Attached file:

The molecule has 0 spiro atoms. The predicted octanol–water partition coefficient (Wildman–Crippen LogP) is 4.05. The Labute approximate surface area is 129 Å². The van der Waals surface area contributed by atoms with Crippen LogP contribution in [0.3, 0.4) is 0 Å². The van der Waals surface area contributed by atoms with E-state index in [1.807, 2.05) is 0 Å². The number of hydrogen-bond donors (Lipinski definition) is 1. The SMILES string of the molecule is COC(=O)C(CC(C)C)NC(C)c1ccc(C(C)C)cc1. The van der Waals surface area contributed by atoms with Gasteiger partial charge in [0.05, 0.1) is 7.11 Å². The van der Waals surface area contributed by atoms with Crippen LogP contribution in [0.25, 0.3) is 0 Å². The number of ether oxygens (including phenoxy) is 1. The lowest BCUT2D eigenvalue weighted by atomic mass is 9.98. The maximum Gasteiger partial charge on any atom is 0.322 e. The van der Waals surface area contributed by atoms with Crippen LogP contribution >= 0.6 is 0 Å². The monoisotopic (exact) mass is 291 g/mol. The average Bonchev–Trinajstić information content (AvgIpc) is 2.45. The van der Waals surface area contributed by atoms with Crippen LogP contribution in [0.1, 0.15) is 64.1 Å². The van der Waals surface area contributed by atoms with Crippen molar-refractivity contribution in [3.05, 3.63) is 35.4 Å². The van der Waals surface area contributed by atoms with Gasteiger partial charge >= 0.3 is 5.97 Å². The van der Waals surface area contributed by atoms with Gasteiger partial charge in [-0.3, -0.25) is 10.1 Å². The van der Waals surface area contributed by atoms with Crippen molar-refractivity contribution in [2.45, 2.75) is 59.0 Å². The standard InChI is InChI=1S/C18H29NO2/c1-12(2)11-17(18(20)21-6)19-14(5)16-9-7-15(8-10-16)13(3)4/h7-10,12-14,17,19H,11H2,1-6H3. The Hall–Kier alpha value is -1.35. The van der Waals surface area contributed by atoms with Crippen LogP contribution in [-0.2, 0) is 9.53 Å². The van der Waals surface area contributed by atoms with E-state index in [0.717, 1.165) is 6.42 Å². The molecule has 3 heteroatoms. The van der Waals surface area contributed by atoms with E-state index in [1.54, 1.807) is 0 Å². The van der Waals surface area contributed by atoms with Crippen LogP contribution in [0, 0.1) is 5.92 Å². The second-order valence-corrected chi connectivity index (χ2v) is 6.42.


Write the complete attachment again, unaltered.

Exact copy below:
The molecule has 0 spiro atoms. The predicted octanol–water partition coefficient (Wildman–Crippen LogP) is 4.05. The Labute approximate surface area is 129 Å². The van der Waals surface area contributed by atoms with Crippen LogP contribution in [0.3, 0.4) is 0 Å². The van der Waals surface area contributed by atoms with E-state index in [1.807, 2.05) is 0 Å². The number of hydrogen-bond donors (Lipinski definition) is 1. The SMILES string of the molecule is COC(=O)C(CC(C)C)NC(C)c1ccc(C(C)C)cc1. The van der Waals surface area contributed by atoms with Gasteiger partial charge in [0.05, 0.1) is 7.11 Å². The van der Waals surface area contributed by atoms with Crippen LogP contribution in [0.25, 0.3) is 0 Å². The number of ether oxygens (including phenoxy) is 1. The lowest BCUT2D eigenvalue weighted by atomic mass is 9.98. The maximum Gasteiger partial charge on any atom is 0.322 e. The van der Waals surface area contributed by atoms with Crippen LogP contribution >= 0.6 is 0 Å². The monoisotopic (exact) mass is 291 g/mol. The average Bonchev–Trinajstić information content (AvgIpc) is 2.45. The van der Waals surface area contributed by atoms with Crippen LogP contribution in [0.1, 0.15) is 64.1 Å². The van der Waals surface area contributed by atoms with Crippen molar-refractivity contribution in [3.05, 3.63) is 35.4 Å². The van der Waals surface area contributed by atoms with Gasteiger partial charge >= 0.3 is 5.97 Å². The van der Waals surface area contributed by atoms with Gasteiger partial charge in [-0.3, -0.25) is 10.1 Å². The van der Waals surface area contributed by atoms with Crippen molar-refractivity contribution in [2.45, 2.75) is 59.0 Å². The standard InChI is InChI=1S/C18H29NO2/c1-12(2)11-17(18(20)21-6)19-14(5)16-9-7-15(8-10-16)13(3)4/h7-10,12-14,17,19H,11H2,1-6H3. The Hall–Kier alpha value is -1.35. The van der Waals surface area contributed by atoms with Crippen LogP contribution in [-0.2, 0) is 9.53 Å². The van der Waals surface area contributed by atoms with E-state index in [0.717, 1.165) is 6.42 Å². The molecule has 3 heteroatoms. The van der Waals surface area contributed by atoms with E-state index in [1.54, 1.807) is 0 Å². The van der Waals surface area contributed by atoms with Crippen LogP contribution in [0, 0.1) is 5.92 Å². The second-order valence-corrected chi connectivity index (χ2v) is 6.42.